Reality Check: SB 91 puts budget cuts before public safety
There’s a lot of hand-wringing these days over SB 91. Let’s take a look back at what the reform bill was supposedly all about.
When it was passed in 2016, it was hailed as a paradigm shift for the criminal justice system. A way to cut jail overcrowding and stop the revolving door of recidivism. It was also promoted as a way to save tens of millions of dollars by keeping non-violent offenders out of jail.
As legitimate as the goals of SB 91 were, there’s little doubt that many in Juneau also saw it as a good way to cut the budget. In a sideways nod to Chilkoot Charlie, they took the savings and passed the bill on to us. And now communities are paying the price.
When SB 91 eliminated jail time for minor felonies and issued citations to shoplifters, was it any surprise that petty thieves saw SB 91 as the ultimate get out of jail card?
Yes, it is cheaper to keep small-time criminals out of jail versus spending a couple hundred dollars a day to incarcerate them. But small-time criminals become big-time criminals without consequences.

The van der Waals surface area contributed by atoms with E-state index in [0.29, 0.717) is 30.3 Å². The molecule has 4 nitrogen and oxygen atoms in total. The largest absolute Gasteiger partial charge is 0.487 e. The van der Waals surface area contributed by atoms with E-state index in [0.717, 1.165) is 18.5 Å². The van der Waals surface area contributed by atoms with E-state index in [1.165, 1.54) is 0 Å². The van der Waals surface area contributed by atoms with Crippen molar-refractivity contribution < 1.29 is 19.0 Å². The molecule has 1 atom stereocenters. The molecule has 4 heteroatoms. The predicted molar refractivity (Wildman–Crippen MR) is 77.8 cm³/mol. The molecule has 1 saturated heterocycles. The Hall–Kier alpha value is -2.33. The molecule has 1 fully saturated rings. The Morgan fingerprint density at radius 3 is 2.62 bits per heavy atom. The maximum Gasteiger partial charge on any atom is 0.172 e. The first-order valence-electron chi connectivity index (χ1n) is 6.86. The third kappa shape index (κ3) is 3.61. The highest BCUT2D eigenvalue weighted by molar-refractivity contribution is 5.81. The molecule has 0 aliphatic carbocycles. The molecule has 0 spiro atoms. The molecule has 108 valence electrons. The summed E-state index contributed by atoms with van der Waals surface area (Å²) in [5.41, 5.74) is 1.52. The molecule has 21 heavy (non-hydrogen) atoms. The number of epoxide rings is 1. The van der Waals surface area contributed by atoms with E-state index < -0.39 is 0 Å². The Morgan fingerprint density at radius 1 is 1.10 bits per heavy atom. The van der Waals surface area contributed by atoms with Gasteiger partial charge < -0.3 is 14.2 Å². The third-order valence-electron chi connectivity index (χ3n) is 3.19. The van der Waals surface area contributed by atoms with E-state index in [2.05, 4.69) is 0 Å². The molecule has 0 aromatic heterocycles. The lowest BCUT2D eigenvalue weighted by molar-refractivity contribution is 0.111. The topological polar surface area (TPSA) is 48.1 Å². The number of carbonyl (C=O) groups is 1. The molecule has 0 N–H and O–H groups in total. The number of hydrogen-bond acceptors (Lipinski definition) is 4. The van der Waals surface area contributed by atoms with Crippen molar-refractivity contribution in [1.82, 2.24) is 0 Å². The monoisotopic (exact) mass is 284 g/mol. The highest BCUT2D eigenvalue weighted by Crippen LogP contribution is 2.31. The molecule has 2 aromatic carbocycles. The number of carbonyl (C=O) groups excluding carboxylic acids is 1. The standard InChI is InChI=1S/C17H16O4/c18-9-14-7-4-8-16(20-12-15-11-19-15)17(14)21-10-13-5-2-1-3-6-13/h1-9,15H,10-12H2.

First of all, it’s easy to stop the revolving door of recidivism if you cut the bad guys loose before they ever get to the door.
To be fair, the Department of Corrections is trying to hire dozens of pre-trial officers to keep track of felony suspects before their trial -- which can now take months. Until they are in place, however, we can expect to see more examples of suspects out on bail, carrying on where they left off.
Secondly, if the plan depends on putting so many drug-addicted offenders into treatment, you need to fully fund the programs and have them in place for the plan to work. And that didn’t happen.
Now the finger-pointing is in full bloom with some lawmakers saying they couldn’t foresee the consequences, though they were warned by law enforcement officials at the time, it was dangerous to balance the public’s safety with their fervor to cut the budget. One is even blaming the Governor for signing the bill they put in front of him.
Seriously -- here’s your Reality Check. There is no doubt some good ideas are to be found in SB 91, but not if you only implement the parts that save money and not those that cost money.
In other words, a fully funded SB 91 might be smart. But a rush to pass reform before all the pieces are in place was a dumb way to save money.
John’s opinions are his own, and not necessarily those of Denali Media or its employees.